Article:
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Shell Returns To Unalaska

Sarah Hansen/KUCB


Shell is back in Unalaska. Dutch Harbor was a staging area for Shell’s unsuccessful search for oil in the Arctic Ocean last year. This week, three ships — the Aiviq, the Dino Chouest, and the Ross Chouest — associated with Shell’s Arctic efforts arrived in Unalaska on a mission to remove the last signs of that effort.

A Shell representative says the vessels are “tasked with retrieving more than 50 anchors from the Chukchi and Beaufort Seas” and “completing required environmental science monitoring and reporting.”

Meanwhile, a Coast Guard investigation released this week confirms that inaccurate charts are to blame for one of Shell’s major mishaps last summer. The icebreaker Fennica hit a pinnacle of rock near Dutch Harbor, tearing a three-foot hole in its hull and causing the boat to take on water. The original damage was estimated at $100,000 and repairs set back the Fennica’s arrival in the Arctic Ocean by a month.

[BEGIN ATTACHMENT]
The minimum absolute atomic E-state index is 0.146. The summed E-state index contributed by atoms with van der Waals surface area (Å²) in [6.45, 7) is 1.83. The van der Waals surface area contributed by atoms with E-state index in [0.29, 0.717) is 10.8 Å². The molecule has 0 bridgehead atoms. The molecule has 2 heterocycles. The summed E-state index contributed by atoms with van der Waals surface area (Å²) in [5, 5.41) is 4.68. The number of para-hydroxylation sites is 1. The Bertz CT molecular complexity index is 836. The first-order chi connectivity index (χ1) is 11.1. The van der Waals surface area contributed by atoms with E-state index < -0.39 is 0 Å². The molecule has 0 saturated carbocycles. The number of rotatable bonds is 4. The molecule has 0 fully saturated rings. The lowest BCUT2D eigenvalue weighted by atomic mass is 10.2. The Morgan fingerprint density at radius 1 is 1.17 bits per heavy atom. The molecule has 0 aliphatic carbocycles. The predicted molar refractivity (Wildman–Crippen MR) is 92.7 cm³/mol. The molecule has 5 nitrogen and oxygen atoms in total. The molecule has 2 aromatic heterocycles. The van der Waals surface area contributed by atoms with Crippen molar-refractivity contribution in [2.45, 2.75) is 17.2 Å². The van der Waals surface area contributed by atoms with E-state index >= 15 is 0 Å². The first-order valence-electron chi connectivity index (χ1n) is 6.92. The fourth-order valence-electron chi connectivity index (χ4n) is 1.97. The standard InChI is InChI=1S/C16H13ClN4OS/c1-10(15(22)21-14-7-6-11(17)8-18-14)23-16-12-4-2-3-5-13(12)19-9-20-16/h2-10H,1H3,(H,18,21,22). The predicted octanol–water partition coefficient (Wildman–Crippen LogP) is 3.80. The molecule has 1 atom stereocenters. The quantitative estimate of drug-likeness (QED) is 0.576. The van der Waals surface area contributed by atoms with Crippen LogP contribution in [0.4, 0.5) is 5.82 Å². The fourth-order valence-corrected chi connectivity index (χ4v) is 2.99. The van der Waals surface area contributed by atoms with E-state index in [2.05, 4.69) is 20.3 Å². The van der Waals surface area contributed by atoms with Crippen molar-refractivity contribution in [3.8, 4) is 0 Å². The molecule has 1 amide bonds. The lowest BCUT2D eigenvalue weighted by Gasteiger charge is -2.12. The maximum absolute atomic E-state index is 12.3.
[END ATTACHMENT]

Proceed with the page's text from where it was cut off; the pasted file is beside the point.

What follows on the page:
Coast Guard Lieutenant Rven Garcia says the charts had last been updated in 1935.

“They did have charts, but the actual water depth was significantly shallower than indicated on the chart,” Garcia said. “So the pilot had the proper tools on board, but the chart wasn’t as up-to-date because the survey had not been conducted for that area.”

After the incident, the National Oceanic Atmospheric Administration conducted a new hydrographic survey to map the area.

Zoë Sobel reported for KUCB from 2016 until 2019. She returned to KUCB after a year living in Nepal and Malaysia as a Luce Scholar. She then returned to KUCB as a ProPublica reporter August of 2020 through August of 2021.